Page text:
A 7-Hour Hike or a 7-Minute Plane Ride?

By Rachel Greco

Mike and Amy Martin have been working with the Kosarek people in Papua, Indonesia, since 2003 and on the New Testament translation since 2005. They plan to dedicate the Kosarek New Testament in August! 

“We would not have been able to accomplish any of our work if it were not for the YAJASI team!” Amy said. YAJASI, an aviation partner of JAARS, serves unreached people in Papua, Indonesia, through aviation. 

The Kosarek translation team recently wanted to spend time with various communities to conduct read-throughs of the New Testament and catch mistakes or find other ways to improve the translation before printing it. 

And guess who took the translation team out to the communities? JAARS-trained YAJASI pilots! All these pilots have received training at JAARS—either Pre-Field Orientation or recurrency training, or both—enabling them to fly safely into challenging airstrips. Thank you for giving to Training Solutions

In the past couple of years, the Martins have asked YAJASI to fly into three airstrips that the organization had not gone into before, allowing the translation team to test the people group’s understanding of the translation and their interest level. 

The YAJASI pilots turned a seven-hour hike into a seven-minute plane ride! “Without YAJASI, we likely would not have made the trek into the other two villages,” the Martins said. YAJASI would fly the team to one village and, a few days later, pick them up and take them to the next village, and a few days later, to the next.

Four Kosarek men from the translation team stepped up to help lead the reading of the New Testament in these villages. 

A Kosarek translator talks to one of the communities about the upcoming publication of the New Testament. Photo by Mike Martin

Yesaya was the first translator with whom Mike began working to learn and translate the Kosarek language. “He often shared with the people the importance of preserving the native language and culture, and how valuable it is to have God’s Word in their own language,” the Martins explained.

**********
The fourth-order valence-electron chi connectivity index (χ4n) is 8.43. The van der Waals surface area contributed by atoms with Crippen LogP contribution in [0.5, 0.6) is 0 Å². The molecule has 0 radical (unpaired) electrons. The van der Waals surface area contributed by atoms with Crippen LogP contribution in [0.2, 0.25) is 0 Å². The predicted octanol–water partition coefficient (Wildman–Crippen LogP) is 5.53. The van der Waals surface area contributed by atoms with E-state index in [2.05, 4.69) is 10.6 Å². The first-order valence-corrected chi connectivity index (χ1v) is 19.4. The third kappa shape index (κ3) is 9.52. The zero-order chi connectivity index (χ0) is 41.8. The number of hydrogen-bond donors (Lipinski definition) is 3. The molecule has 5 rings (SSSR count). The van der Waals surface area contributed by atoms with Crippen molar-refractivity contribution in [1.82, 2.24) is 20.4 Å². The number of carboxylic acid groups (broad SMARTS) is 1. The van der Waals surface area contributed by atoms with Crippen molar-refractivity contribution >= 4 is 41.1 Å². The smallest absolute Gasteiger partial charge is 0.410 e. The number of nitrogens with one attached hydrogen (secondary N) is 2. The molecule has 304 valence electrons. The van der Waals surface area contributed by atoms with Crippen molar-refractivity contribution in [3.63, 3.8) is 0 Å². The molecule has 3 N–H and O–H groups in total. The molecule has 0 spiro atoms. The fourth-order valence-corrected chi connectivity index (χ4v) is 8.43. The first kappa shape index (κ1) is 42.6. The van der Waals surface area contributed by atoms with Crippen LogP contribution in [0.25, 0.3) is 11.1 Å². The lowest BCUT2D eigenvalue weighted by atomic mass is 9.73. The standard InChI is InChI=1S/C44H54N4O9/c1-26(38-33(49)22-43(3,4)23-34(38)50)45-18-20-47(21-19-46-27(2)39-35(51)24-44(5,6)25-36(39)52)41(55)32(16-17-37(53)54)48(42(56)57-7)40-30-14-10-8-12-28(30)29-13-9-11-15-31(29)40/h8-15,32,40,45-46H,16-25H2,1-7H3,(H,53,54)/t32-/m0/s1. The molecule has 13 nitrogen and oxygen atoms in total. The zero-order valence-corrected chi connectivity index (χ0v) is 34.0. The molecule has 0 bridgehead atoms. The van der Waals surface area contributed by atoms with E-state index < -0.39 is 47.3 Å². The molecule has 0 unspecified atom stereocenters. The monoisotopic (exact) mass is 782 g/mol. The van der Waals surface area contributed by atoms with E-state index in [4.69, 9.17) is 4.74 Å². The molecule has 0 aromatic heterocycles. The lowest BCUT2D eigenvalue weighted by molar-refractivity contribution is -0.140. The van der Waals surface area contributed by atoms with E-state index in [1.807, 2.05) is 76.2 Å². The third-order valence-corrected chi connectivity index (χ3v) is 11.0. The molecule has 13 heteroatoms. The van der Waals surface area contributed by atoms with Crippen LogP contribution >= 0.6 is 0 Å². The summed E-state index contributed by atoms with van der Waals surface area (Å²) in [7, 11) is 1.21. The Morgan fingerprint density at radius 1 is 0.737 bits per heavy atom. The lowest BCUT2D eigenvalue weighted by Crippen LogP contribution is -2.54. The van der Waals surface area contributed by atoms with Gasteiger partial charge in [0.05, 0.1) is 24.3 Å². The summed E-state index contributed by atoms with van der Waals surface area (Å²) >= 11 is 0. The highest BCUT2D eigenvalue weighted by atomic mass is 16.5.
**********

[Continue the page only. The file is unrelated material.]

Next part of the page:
Simon, the quietest member of the team, was frequently seen helping others learn to read the Scripture portions long after the daily sessions were finished.

Gerson joined the team about six years ago and has brought much enthusiasm, working diligently to connect the people in town with those in the village. “He went the extra mile and contacted all the villages that we were going to visit ahead of time to let them know when we would be coming and what we needed,” the Martins said. 

Anderson, the youngest member of the team, found a lot of people he knew in all the villages. 

During these trips, the Martins were able to get corrections for final printing, but more than that, they learned that all three villages have a strong desire to have the printed word of God. 

Pilatus Porter parked at Volmimpi. Photo by Mike Martin

A couple of the locations they visited are on the border of the recognized language area, so the Martins and their team went to test whether the translation was understandable in the dialect. People told them over and over again how glad they were to be able to understand the Scripture immediately, and they were so blessed by the reading of the Scriptures in an understandable language. “They were hungry for the Word of God in a language that they could understand,” the Martins said. “They were honored [that] we came to each of their villages to discuss the Scripture and to ask their opinions so that we could consider their perspective before publishing the New Testament.” 

Praise the Lord with us for what he is doing among the Kosarek people in Indonesia! Pray that God would use the Kosarek New Testament to bring many people to him.